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Endangered Species

Environmental Law & Natural Resources

Best Best & Krieger's lawyers are at the forefront of one of the most rapidly changing areas of environmental law, endangered species regulation under the California and Federal Endangered Species Acts and the Natural Community Conservation Planning Act.

BB&K has assisted many clients, both public and private, in complying with these laws while also meeting project goals and objectives in a timely and effective manner.

Our lawyers have taken leadership roles in developing, implementing, and managing habitat conservation plans (HCPs), Natural Community Conservation Plans (NCCPs), and their related implementation agreements. By setting aside habitat for wildlife, often through a "bank" of development credits and exchanges, these plans meet preservation goals for species while avoiding development paralysis.

We also routinely assist our clients in obtaining incidental take permits, negotiating the biological opinion process, and commenting upon proposed listings of new species. BB&K has consistently demonstrated the ability to work well with the numerous wildlife agencies charged with administering these acts, including the United States Fish & Wildlife Service, the National Marine Fisheries Service, the California Department of Fish & Wildlife, and the California Fish & Game Commission.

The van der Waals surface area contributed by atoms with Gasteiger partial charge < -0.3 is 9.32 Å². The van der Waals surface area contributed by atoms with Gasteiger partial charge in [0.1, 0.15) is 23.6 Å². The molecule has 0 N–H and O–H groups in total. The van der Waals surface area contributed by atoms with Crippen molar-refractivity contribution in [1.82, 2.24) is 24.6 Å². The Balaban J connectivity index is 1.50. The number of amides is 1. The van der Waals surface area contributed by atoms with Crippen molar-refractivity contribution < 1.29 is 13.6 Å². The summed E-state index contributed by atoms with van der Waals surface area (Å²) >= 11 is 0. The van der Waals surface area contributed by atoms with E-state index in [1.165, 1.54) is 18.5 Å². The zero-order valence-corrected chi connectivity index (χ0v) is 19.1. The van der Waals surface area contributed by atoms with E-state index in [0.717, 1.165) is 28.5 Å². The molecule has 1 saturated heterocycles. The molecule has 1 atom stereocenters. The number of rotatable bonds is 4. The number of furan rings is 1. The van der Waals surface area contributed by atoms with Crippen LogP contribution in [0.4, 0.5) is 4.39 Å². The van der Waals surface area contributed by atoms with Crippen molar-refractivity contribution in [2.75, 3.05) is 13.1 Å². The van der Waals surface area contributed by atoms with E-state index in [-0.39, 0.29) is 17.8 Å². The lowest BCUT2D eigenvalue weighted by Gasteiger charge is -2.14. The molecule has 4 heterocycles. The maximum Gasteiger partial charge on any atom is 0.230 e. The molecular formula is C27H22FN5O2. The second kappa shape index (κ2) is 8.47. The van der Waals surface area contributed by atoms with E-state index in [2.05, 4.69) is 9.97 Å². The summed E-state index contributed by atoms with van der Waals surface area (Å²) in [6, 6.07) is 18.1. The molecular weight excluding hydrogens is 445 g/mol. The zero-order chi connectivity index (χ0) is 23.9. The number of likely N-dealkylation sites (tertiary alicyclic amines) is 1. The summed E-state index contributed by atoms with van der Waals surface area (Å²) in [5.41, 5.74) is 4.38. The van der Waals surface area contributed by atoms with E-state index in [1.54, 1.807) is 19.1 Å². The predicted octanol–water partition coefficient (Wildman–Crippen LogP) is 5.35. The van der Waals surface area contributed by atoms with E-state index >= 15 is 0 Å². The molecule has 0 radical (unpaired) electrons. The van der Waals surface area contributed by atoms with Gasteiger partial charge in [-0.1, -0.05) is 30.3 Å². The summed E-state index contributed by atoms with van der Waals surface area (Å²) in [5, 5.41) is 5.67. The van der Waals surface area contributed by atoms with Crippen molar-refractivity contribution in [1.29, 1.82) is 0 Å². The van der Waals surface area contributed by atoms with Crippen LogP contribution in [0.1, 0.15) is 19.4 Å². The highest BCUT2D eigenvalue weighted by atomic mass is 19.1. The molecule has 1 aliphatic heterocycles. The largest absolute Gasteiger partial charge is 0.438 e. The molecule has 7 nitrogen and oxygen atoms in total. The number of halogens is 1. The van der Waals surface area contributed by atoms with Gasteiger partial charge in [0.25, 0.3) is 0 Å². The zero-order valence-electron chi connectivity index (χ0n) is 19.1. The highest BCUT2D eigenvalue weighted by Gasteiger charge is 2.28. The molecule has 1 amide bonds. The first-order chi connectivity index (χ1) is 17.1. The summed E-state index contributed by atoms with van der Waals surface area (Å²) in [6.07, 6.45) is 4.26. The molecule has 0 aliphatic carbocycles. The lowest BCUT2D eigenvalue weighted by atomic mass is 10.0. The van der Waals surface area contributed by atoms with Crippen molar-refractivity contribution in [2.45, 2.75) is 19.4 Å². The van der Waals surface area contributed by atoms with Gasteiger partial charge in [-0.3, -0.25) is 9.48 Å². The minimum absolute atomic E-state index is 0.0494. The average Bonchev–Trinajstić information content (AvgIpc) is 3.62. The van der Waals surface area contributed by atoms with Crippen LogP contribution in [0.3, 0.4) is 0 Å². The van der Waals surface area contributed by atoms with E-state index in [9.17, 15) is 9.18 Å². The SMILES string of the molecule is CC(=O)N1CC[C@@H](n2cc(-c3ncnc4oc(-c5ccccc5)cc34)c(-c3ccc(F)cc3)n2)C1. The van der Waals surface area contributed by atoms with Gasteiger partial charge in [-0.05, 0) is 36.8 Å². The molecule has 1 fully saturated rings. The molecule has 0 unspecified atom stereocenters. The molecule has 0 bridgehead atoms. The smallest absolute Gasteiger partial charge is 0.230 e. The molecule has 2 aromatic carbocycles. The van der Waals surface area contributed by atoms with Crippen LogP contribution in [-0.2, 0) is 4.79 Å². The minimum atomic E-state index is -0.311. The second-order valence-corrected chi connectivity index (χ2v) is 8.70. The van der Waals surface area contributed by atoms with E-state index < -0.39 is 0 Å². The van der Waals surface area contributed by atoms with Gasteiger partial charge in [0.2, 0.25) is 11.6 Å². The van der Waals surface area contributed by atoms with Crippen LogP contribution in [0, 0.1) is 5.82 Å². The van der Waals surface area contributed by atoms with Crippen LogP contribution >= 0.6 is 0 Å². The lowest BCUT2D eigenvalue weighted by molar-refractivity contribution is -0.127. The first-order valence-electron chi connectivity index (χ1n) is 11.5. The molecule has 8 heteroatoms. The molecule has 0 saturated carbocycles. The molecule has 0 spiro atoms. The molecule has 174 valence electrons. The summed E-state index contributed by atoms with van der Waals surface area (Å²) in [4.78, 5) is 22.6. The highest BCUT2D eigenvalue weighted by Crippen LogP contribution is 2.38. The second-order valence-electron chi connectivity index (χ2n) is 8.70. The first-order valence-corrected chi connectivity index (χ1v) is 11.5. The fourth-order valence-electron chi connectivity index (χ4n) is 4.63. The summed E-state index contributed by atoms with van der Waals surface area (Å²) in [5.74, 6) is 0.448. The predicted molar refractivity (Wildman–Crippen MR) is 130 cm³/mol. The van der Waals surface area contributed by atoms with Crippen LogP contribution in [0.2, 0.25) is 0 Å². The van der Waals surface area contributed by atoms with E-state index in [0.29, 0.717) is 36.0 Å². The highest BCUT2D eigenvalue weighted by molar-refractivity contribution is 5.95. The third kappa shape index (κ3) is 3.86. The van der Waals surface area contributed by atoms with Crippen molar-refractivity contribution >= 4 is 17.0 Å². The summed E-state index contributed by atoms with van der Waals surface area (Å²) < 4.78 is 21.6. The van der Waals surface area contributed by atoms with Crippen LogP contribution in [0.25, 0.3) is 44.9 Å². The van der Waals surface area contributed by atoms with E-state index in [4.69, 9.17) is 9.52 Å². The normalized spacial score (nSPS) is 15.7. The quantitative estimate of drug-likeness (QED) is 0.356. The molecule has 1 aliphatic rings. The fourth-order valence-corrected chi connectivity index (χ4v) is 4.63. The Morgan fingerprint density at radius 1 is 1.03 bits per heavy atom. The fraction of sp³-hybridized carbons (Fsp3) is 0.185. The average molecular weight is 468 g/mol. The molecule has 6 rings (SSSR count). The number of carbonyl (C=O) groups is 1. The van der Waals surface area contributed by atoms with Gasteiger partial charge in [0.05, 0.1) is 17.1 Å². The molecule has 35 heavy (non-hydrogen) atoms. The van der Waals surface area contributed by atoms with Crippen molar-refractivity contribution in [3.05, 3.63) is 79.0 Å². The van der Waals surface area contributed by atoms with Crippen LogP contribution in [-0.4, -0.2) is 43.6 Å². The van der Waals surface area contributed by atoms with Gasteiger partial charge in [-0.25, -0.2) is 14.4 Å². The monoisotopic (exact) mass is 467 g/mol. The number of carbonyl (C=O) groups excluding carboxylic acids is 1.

We also have extensive experience litigating endangered species issues. In defending our clients' interests against unwarranted applications of the laws, we have frequently created new law. For example, after obtaining a unanimous decision from the United States Supreme Court allowing resource users in the Klamath Basin standing to challenge a biological opinion, BB&K won a summary judgment in the District Court, resulting in one of the few published decisions overturning a biological opinion as "arbitrary and capricious." Some of our attorneys also actively consulted on the Tulare Lake Basin case, in which the United States Court of Claims ruled that application of water restrictions promulgated under the Federal Endangered Species Act to those who receive water from the State Water Project resulted in a taking of their water rights. We have recently litigated a suit challenging the United States Fish & Wildlife Service's pattern and practice of disregarding economic impacts analysis when designating critical habitat.


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